"To write anything worth reading you have to put everything you have into every sentence. There can be no lazy thinking, no clichés, no borrowed tropes, no third-hand experience; there can be no hiding.” Miranda Darling
Posts tagged "creative writing"
Look to nature

Look to nature

Writing fiction – especially during the early, inspiration-seeking moments – requires establishing your personal preconditions for creativity, and preparing to inhabit different states of being. Each element of the writing process has its own energy and it helps to recognise what stage you are at, and what you need to draw inspiration from to move...
One person trying to be three or four

One person trying to be three or four

Not many of my days are the same but the range they cycle through remains consistently varied. Let’s take a random sample, say, yesterday, and see what happened in 24 hours of my writing life… Weather: 15 degrees and torrential rain. Bondi Beach, Edge of the World. It hasn’t stopped raining for four days, the sort of water-sheets you only get...
Mudlarking for mannerisms

Mudlarking for mannerisms

It’s I Spy meets solitaire: a solo diversion that helps to pass the time in doctors’ waiting rooms and tedious meetings. I’ve done it in train carriages and post office queues; sitting on an undersized plastic chair before the curtain rises on a school nativity play. I thought everyone did. But I’ve come to understand...
Ten commandments for happy writing

Ten commandments for happy writing

Eve Ainsworth’s debut adult novel Duckling tells the story of a young woman called Lucy (a.k.a. Duckling) who keeps herself to herself on a towering housing estate. Lucy’s daily routines are interrupted when a new neighbour asks her to look after her little girl for a couple of hours – but doesn’t come back. Suddenly...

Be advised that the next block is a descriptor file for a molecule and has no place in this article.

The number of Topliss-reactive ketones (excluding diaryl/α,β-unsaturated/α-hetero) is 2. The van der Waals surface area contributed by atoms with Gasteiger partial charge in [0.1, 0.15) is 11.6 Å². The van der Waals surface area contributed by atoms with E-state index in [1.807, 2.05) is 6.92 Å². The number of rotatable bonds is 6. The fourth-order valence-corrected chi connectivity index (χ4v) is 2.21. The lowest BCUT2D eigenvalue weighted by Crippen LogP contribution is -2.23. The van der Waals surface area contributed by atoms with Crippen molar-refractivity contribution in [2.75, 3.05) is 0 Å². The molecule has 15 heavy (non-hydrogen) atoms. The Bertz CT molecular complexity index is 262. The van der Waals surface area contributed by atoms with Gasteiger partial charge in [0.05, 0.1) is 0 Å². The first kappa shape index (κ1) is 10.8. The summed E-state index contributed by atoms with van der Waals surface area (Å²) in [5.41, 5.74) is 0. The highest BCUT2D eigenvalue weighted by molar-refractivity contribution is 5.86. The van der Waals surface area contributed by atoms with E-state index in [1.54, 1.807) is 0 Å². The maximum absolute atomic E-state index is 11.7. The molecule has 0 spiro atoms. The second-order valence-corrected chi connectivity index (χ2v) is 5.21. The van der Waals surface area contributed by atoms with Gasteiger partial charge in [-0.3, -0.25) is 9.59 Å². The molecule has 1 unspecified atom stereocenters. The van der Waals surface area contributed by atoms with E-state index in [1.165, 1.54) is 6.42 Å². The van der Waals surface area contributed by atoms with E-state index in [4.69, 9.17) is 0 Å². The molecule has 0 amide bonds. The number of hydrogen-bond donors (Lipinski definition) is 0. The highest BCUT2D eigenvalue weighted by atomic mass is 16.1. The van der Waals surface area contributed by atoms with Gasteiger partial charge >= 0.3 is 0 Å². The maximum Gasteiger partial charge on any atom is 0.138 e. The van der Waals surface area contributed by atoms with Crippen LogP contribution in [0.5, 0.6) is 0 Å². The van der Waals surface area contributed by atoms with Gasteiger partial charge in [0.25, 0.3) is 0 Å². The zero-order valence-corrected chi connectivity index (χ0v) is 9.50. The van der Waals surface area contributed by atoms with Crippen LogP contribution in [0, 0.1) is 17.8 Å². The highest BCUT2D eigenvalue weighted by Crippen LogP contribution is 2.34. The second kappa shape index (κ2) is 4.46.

It started with a chair

It started with a chair

I’d been swimming in the Ladies’ Pond on Hampstead Heath and was walking home along the lane, stomping colour back into my toes, when I bumped into a lifeguard friend who I hadn’t seen for a few weeks. When she isn’t at the pond, she’s usually making giant sculptures, weaving willow into stunning shapes. But...
Ink blots in the trunk

Ink blots in the trunk

Every aspiring writer is familiar with the concept of the ‘trunk novel’. This is the novel that doesn’t make it to the bookshelf, but instead gets tucked into a bottom desk drawer or old USB drive after refusing to do what its writer wants it to do. Often it’s the writer’s first attempt at a...
Ten things about writing

Ten things about writing

Any writer is prey to the temptation to hand out writing advice at the least provocation, but I try to refrain most of the time. There is sufficient writing and publishing advice on the internet to equal even the cat photos and pornography. But here are ten things I believe about writing: things I tell...
Author's lunch

Author’s lunch

Inviting an author to lunch is one of the publishing world’s great rituals. Authors receive an invitation four or five times a year. Since there are many authors in one publishing house, that means a lot of lunches. Editors feed their authors like fat misanthropic cats they’re hoping to butter up and make purr. The...
My opposite hand

My opposite hand

From the day I learned to write until I was 52 years old, I wrote with my right hand. Then, in April of 2018, due to intense repetitive-stress soreness in my right hand and wrist, I began teaching myself to write with my left. I’ll never be the same. I write my first drafts longhand...
Playing God

Playing God

Nikita Lalwani’s latest novel You People poses the tantalising question: in a world where the law is against you, how far would you be willing to lie for a chance to live? Set in London pizzeria where half the kitchen staff are undocumented immigrants, it is a witty and humane snapshot of undervalued lives and...
Spirits and stimulations

Spirits and stimulations

Rosanna Amaka’s The Book of Echoes is a searing debut novel about hope, redemption and the scars of history, narrated by the spirit of an enslaved African who journeys to 1980s Brixton and a sun-baked village in Nigeria, drawing together and transforming the lives of two youngsters who are struggling to hold onto their dreams....
On finding your voice

On finding your voice

When I first started actively pursuing a writing career, I had a pretty good idea of what I was going to write: spare and beautiful books set in rural Ireland, miniature domestic tragedies with universal truths at their heart. Possibly there’d be a PWDP (Priest With Dark Past), or a WRAUA (Woman Returning After Unexplained...